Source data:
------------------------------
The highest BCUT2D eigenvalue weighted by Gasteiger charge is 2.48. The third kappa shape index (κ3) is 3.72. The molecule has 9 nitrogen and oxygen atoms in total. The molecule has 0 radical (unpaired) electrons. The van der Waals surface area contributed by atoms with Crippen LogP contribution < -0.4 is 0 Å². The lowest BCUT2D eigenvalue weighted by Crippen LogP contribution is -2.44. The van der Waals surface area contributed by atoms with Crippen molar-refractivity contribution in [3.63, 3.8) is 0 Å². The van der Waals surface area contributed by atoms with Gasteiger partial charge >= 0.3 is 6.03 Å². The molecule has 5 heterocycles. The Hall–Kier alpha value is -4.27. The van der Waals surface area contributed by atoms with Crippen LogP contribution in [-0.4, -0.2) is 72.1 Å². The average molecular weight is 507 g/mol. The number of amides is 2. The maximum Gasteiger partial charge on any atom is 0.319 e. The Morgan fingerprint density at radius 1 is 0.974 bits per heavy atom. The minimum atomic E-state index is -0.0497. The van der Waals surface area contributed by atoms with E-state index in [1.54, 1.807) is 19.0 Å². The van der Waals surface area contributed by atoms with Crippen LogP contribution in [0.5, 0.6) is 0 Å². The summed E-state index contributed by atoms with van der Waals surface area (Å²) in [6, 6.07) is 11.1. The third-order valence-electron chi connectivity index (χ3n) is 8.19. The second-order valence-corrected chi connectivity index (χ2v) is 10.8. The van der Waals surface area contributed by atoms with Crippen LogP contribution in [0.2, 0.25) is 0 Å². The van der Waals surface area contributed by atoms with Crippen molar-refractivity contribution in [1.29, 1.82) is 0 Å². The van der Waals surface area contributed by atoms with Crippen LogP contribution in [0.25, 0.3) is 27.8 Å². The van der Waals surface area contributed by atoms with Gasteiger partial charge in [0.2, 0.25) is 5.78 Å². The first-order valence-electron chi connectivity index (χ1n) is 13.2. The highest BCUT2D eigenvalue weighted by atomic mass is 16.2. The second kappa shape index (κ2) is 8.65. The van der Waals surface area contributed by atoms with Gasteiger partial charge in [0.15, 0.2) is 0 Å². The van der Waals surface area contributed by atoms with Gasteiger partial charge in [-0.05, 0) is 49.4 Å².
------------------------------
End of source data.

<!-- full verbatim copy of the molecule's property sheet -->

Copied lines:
The highest BCUT2D eigenvalue weighted by Gasteiger charge is 2.48. The third kappa shape index (κ3) is 3.72. The molecule has 9 nitrogen and oxygen atoms in total. The molecule has 0 radical (unpaired) electrons. The van der Waals surface area contributed by atoms with Crippen LogP contribution < -0.4 is 0 Å². The lowest BCUT2D eigenvalue weighted by Crippen LogP contribution is -2.44. The van der Waals surface area contributed by atoms with Crippen molar-refractivity contribution in [3.63, 3.8) is 0 Å². The van der Waals surface area contributed by atoms with Gasteiger partial charge >= 0.3 is 6.03 Å². The molecule has 5 heterocycles. The Hall–Kier alpha value is -4.27. The van der Waals surface area contributed by atoms with Crippen LogP contribution in [-0.4, -0.2) is 72.1 Å². The average molecular weight is 507 g/mol. The number of amides is 2. The maximum Gasteiger partial charge on any atom is 0.319 e. The Morgan fingerprint density at radius 1 is 0.974 bits per heavy atom. The minimum atomic E-state index is -0.0497. The van der Waals surface area contributed by atoms with E-state index in [1.54, 1.807) is 19.0 Å². The van der Waals surface area contributed by atoms with Crippen LogP contribution in [0.5, 0.6) is 0 Å². The summed E-state index contributed by atoms with van der Waals surface area (Å²) in [6, 6.07) is 11.1. The third-order valence-electron chi connectivity index (χ3n) is 8.19. The second-order valence-corrected chi connectivity index (χ2v) is 10.8. The van der Waals surface area contributed by atoms with Crippen LogP contribution in [0.2, 0.25) is 0 Å². The van der Waals surface area contributed by atoms with Crippen molar-refractivity contribution in [1.29, 1.82) is 0 Å². The van der Waals surface area contributed by atoms with Crippen LogP contribution in [0.25, 0.3) is 27.8 Å². The van der Waals surface area contributed by atoms with Gasteiger partial charge in [0.2, 0.25) is 5.78 Å². The first-order valence-electron chi connectivity index (χ1n) is 13.2. The highest BCUT2D eigenvalue weighted by atomic mass is 16.2. The second kappa shape index (κ2) is 8.65. The van der Waals surface area contributed by atoms with Gasteiger partial charge in [0.15, 0.2) is 0 Å². The van der Waals surface area contributed by atoms with Gasteiger partial charge in [-0.05, 0) is 49.4 Å².